Action-packed “‘Last Stand’ won’t disappoint, but queer/mutant metaphor sends wrong message
Returning to the brevity of the first film in the series (“X2” was half an hour longer), “X-Men: The Last Stand” also has the complexity and nonstop action of the second, making it great entertainment.
You needn’t be X-obsessive to follow the plot, but a passing acquaintance with The Story So Far will be helpful. “The Last Stand” opens with two flashbacks: one involving an old character, Jean Gray; and the other introducing a new one, Warren Worthington III then an adolescent trying to hide the wings growing out of his back from his father (Michael Murphy), a pharmaceutical mogul.
Then we plunge into “the not too distant future,” where things are pretty good for the fresh-faced students and faculty at Professor Charles Xavier’s (Patrick Stewart) School for Gifted Children (i.e., mutants). Xavier’s former friend turned enemy, Magneto (Ian McKellen), is in exile, assembling a ragtag band of mutant followers, and an ostensibly mutant-friendly President (Josef Sommer) has appointed a mutant, Dr. Hank McCoy/Beast (Kelsey Grammer in blue fur), as Secretary of Mutant Affairs.
Speaking of mutant affairs, Scott/Cyclops (James Marsden) is distraught over the death of Jean Grey/Phoenix (Famke Janssen), which will prove to be temporary. And Bobby Drake/Iceman (Shawn Ashmore), frustrated because it’s not safe to touch Marie/Rogue (Anna Paquin), is drifting toward Kitty Pryde/Shadowcat (Ellen Page).
The real plot begins when Worthington Sr.’s drug company produces a “cure” that can turn mutants into ordinary human beings. Although it’s supposed to be voluntary, the government has developed guns to fire the cure into mutants who refuse to change.
X’s people remain passive and optimistic, although one of them goes in search of the “cure,” and Storm (Halle Berry) questions, “What kind of coward would take it just to fit in?”
Meanwhile Magneto’s forces become ever more militant, protesting the very idea of a cure and generally acting up.
“Will you join my brotherhood and fight,” he asks, “or wait for the inevitable genocide?”
Here is where I have a political problem with “X3.” It could even be the reason gay director Bryan Singer bowed out and Brett Ratner stepped in. The X-Men have always been metaphors for any oppressed minority, and the coming-out scene in “X2” made it clear that gays and lesbians were being referenced specifically.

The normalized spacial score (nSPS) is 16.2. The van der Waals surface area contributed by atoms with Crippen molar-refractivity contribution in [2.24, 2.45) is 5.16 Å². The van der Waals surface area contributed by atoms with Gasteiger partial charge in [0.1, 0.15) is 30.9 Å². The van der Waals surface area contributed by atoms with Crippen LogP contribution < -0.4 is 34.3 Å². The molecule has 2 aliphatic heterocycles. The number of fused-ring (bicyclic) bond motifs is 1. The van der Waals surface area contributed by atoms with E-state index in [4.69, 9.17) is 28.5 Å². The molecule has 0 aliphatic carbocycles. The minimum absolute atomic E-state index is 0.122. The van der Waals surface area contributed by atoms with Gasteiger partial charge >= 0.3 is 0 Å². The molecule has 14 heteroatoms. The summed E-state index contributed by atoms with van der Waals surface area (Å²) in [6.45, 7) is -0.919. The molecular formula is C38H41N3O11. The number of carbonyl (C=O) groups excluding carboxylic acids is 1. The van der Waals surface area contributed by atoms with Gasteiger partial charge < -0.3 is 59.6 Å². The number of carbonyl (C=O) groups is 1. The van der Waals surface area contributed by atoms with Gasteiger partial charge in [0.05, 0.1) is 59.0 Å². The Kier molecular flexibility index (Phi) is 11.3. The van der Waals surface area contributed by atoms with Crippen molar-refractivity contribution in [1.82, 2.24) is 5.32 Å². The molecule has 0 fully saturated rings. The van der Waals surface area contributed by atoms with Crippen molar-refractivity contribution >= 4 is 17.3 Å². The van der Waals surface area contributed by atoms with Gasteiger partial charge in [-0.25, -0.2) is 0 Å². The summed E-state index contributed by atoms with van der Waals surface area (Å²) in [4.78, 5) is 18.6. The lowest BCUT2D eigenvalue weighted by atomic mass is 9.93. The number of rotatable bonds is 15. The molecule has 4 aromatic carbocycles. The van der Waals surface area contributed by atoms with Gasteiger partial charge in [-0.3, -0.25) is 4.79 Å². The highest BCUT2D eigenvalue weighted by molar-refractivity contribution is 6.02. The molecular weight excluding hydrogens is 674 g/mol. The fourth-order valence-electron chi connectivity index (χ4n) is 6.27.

“The Last Stand” furthers that line of thinking. To have the mutants opposing the cure be cast as villainous sends the wrong message.
It’s hard to root for the X-ers, who would sit by and be eliminated if Logan/Wolverine (Hugh Jackman) didn’t want to save Jean Gray, her telekinesis out of control, from wreaking havoc on behalf of Magneto. That cure-pushing government forces are wiped out in the ensuing battle is incidental, not part of the X-plan.
If it’s wrong to take away what makes mutants unique kind of like changing one’s skin color, sexual orientation or belief systems to make them conform to society. The characters fighting the cure should be the good guys, not the bad guys. Even if they don’t exactly take the high road.
The amazing cast also includes Shohreh Aghdashloo, R. Lee Ermey, Anthony Heald and Cameron Bright. It’s an embarrassment of riches, some best known for this series but many stars on their own. The screenplay efficiently sets up the plot, letting most characters’ powers speak for themselves and often using only their human names.
McKellen, who provided the only levity in “The Da Vinci Code,” is in Olivier mode here, bringing Shakespearean intensity to a movie that has enough elements of fun. Aside from all the battles and the powers brought to bear therein, the effects highlight comes when Magneto takes the Golden Gate Bridge to Alcatraz literally.
Considering how outrageous some of them are, the effects often seem more organic than those of many other recent films of the genre.
X-MEN: THE LAST STAND B
Director: Brett Ratner
Cast: Hugh Jackman, Halle Berry, Ian McKellen and Patrick Stewart
Opens May 26 in wide release.
1hr., 44 min. PG-13
This article appeared in the Dallas Voice print edition, May 26, 2006.